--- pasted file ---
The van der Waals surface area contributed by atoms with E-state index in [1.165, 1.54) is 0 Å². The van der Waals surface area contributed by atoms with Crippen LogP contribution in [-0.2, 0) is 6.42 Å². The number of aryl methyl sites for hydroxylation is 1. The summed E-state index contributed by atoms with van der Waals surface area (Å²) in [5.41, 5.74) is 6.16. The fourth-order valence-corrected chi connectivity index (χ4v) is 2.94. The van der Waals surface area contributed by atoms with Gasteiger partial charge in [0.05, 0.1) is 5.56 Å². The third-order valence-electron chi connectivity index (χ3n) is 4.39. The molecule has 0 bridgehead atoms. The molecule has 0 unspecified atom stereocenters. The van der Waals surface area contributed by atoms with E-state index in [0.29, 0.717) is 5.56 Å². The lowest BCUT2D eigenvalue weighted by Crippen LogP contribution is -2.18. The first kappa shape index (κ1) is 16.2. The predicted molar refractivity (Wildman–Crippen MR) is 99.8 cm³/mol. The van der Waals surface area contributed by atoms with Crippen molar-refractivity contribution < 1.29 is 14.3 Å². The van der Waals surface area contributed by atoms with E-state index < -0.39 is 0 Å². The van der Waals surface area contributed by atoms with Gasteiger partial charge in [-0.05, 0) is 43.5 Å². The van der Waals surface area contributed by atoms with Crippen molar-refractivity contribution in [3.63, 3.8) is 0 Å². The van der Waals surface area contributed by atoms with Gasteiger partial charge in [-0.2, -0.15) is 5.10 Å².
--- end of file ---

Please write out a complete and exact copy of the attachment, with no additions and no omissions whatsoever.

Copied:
The van der Waals surface area contributed by atoms with E-state index in [1.165, 1.54) is 0 Å². The van der Waals surface area contributed by atoms with Crippen LogP contribution in [-0.2, 0) is 6.42 Å². The number of aryl methyl sites for hydroxylation is 1. The summed E-state index contributed by atoms with van der Waals surface area (Å²) in [5.41, 5.74) is 6.16. The fourth-order valence-corrected chi connectivity index (χ4v) is 2.94. The van der Waals surface area contributed by atoms with Gasteiger partial charge in [0.05, 0.1) is 5.56 Å². The third-order valence-electron chi connectivity index (χ3n) is 4.39. The molecule has 0 bridgehead atoms. The molecule has 0 unspecified atom stereocenters. The van der Waals surface area contributed by atoms with E-state index in [0.29, 0.717) is 5.56 Å². The lowest BCUT2D eigenvalue weighted by Crippen LogP contribution is -2.18. The first kappa shape index (κ1) is 16.2. The predicted molar refractivity (Wildman–Crippen MR) is 99.8 cm³/mol. The van der Waals surface area contributed by atoms with Crippen molar-refractivity contribution < 1.29 is 14.3 Å². The van der Waals surface area contributed by atoms with E-state index < -0.39 is 0 Å². The van der Waals surface area contributed by atoms with Gasteiger partial charge in [-0.05, 0) is 43.5 Å². The van der Waals surface area contributed by atoms with Crippen molar-refractivity contribution in [3.63, 3.8) is 0 Å². The van der Waals surface area contributed by atoms with Gasteiger partial charge in [-0.2, -0.15) is 5.10 Å².